Dilly had made salads, so I just made a quick tomato salsa and we took plates and cutlery out, and glasses and wine of course, and the Sage cooked dinner. Ro didn't know his sister would be joining us so he was pleased. Later he went in to Yagnub to meet friends.

Today, it being Friday, his bosses will take him out to lunch. Yes, that's their Friday thing. They then all finish up the week's work, so may finish late or early, in which case they all play a computer game. Ro is happy in his place of work. He's going to spend the weekend with his sister and then they'll come back on Sunday and we're all going out for lunch.

Late last night, we spent a bit of time looking at websites - villages, small businesses etc. and Ro gave his professional opinion on them, which was highly entertaining. He was a bit scathing about those who quote relatively high prices and whose programming didn't meet his standards. One firm boasted 25 years' experience "Sure," he said "and it shows, a lot of that experience is 25 years old."

And so, after half an hour's cheerful carping, to bed.

Today, Weeza is having a day out with Dilly and the children. Splendid.

Thursday 24 July 2008

Happy Birthday, dear Ro-Ro

This week, I've had to catch up with looming deadlines, most of which involved things that people had rather thought I'd done weeks ago. For one of them, I visited the local printer. I had given them forewarning, ages ago, but not taken in the item for printing. "That time of the year again?" said John, jovially. "Rather imminently, I'm afraid," I apologised. "It's my fault for not coming in sooner, but now we're a bit close to the deadline." "You want it back yesterday, then" he said in his taking-it-in-his stride voice. Actually, by the end of next week will do, but I didn't mention that. They've just taken a proof copy to the shop and the Sage has given it to me (so useful, doing things locally, no special trips needed). I have a feeling I'll have the completed order back by the end of the week, so it'll look as if I was in time all along.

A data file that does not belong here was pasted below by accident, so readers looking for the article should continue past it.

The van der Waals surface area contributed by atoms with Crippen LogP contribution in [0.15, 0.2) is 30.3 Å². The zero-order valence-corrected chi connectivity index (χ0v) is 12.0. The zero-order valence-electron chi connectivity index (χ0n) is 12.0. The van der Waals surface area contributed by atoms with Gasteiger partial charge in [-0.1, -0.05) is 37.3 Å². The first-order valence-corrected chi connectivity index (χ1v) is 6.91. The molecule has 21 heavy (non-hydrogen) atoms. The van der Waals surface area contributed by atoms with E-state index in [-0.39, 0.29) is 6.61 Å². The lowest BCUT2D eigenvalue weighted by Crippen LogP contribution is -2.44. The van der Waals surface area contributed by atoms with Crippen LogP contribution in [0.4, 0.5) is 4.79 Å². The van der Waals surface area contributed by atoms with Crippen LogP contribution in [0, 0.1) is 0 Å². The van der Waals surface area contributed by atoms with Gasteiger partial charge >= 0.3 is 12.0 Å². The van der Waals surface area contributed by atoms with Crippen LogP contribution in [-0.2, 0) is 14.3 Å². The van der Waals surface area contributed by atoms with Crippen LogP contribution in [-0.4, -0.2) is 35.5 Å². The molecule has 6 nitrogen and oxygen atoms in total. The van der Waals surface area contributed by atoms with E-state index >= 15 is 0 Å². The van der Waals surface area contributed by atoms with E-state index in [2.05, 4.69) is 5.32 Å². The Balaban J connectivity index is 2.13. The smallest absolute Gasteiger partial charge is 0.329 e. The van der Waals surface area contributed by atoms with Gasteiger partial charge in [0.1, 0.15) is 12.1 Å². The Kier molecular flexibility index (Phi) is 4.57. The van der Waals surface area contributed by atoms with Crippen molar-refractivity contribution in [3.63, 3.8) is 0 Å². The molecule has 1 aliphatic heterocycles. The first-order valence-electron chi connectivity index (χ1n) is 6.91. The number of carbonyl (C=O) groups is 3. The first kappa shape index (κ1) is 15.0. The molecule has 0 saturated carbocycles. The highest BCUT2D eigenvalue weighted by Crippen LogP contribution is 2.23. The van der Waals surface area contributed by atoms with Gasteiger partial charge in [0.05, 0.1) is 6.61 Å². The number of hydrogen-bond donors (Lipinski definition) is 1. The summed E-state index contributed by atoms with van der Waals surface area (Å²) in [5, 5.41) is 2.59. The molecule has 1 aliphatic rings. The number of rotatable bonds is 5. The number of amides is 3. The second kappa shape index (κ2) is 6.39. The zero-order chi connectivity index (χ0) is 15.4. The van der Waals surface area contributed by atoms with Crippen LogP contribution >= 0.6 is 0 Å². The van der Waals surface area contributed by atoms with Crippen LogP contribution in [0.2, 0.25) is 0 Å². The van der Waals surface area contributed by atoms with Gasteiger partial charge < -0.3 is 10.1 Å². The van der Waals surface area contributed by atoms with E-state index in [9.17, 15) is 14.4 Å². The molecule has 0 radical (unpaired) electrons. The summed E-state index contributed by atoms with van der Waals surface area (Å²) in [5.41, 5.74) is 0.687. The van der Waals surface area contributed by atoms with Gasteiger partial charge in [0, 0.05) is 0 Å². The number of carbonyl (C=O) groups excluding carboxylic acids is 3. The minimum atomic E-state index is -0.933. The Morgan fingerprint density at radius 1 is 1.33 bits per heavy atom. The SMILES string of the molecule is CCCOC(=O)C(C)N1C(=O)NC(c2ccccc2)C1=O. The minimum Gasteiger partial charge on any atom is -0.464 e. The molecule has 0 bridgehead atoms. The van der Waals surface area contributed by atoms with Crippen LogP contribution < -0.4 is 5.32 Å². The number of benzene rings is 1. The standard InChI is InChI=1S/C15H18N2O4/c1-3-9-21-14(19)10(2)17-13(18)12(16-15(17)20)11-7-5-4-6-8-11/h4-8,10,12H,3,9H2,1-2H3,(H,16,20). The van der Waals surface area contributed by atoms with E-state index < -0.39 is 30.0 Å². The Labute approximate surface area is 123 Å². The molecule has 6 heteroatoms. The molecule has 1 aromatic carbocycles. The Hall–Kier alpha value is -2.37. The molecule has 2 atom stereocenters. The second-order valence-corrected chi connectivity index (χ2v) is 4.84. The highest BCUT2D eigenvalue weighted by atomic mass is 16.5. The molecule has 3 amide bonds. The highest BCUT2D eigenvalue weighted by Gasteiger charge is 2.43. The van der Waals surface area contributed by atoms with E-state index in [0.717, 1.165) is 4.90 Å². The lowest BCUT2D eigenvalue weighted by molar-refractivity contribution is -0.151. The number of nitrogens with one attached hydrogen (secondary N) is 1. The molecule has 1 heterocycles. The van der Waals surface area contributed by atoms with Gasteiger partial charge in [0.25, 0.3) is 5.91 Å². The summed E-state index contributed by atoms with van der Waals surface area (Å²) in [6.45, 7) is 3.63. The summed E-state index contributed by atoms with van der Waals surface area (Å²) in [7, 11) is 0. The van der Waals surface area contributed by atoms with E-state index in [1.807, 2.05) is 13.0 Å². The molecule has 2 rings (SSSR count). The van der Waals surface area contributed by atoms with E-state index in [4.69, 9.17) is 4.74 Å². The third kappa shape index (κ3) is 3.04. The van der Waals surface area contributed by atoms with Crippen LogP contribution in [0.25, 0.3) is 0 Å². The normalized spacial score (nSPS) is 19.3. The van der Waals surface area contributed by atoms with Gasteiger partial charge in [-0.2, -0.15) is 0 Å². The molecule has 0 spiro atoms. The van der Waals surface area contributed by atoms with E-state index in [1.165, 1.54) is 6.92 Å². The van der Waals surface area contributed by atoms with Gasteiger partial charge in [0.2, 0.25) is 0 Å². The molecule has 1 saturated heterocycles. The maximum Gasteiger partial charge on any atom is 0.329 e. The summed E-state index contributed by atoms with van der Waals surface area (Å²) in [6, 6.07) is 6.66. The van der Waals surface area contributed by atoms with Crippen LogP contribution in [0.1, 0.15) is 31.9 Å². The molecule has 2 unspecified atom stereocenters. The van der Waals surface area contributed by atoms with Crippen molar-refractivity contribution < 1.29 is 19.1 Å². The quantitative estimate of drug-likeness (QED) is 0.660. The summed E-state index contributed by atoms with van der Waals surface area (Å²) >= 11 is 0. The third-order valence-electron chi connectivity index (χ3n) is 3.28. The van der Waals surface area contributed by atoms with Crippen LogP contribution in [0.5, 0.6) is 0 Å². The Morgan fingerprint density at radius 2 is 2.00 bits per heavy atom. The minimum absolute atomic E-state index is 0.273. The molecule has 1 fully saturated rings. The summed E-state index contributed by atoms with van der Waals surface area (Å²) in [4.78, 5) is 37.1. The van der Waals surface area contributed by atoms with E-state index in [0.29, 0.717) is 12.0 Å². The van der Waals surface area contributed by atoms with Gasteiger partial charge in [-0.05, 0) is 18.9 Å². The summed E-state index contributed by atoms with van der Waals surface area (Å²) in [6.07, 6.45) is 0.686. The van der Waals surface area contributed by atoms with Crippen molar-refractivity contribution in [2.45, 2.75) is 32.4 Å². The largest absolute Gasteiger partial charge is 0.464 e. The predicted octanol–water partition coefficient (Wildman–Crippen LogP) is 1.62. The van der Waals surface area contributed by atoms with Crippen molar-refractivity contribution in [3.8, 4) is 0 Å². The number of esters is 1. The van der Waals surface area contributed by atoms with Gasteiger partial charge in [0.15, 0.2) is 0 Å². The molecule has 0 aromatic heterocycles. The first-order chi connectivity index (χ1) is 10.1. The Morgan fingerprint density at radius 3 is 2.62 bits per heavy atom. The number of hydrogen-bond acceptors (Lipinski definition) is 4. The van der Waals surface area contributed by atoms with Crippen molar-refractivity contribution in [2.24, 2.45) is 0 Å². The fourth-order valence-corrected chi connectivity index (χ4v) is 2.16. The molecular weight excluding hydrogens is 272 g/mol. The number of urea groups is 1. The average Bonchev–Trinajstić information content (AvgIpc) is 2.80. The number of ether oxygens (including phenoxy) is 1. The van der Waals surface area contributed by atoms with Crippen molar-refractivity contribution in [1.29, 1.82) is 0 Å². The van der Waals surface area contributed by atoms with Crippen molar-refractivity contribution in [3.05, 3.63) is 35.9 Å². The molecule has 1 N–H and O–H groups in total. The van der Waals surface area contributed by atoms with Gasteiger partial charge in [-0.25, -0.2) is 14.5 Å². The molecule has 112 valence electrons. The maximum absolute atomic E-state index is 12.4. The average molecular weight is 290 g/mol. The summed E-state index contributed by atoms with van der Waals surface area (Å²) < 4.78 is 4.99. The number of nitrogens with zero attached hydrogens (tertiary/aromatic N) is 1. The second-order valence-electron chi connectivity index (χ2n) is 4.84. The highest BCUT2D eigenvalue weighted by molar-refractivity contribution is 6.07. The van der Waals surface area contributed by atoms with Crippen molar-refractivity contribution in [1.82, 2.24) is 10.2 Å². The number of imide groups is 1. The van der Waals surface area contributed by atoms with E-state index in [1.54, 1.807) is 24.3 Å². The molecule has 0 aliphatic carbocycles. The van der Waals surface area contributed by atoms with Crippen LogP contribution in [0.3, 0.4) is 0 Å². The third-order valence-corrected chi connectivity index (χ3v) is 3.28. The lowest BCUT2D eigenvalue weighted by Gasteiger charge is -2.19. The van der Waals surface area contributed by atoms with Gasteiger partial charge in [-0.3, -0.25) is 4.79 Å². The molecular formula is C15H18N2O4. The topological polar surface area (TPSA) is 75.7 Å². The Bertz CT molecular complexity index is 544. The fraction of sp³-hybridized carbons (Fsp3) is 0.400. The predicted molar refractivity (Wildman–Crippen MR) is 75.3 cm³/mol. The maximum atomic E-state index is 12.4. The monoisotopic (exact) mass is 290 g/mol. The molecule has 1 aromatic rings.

This morning's meeting was the Festival Committee. Yes, the festival was two weekends ago; this was the - well, post mortem is hardly the phrase. Debrief? Hm. Post-festival meeting, shall we say. I took notes of things to bear in mind next year and we've set the date of the next meeting in January 09.

Anyway, no matter about all that. The important matter of the day is that it's my little boy's birthday. Ro is 24 today. Happy Birthday, Ro!!(!)

Tuesday 22 July 2008

The Sage learns how to argue, but still is wrong

Last night, or this morning, I was in bed soon after midnight and the Sage (having already had a little zizz) joined me, freshly bathed, soon after. A hug and kiss and I was ready to fall asleep, when he started a business discussion.

Now, a brief exchange of interesting news is one thing, but this was a quite big change of business policy with which I radically disagreed. I said so. He replied. We weren't quarrelling, you understand, but there was a need for a major discussion here.

"Darling, it's quarter past midnight and I was nearly asleep. I really don't want to talk about it now, you can't land something like that on me at this hour of the night". Fortunately, he agreed. However, he was not at all sleepy. It was after one o'clock, the last time I looked at the clock.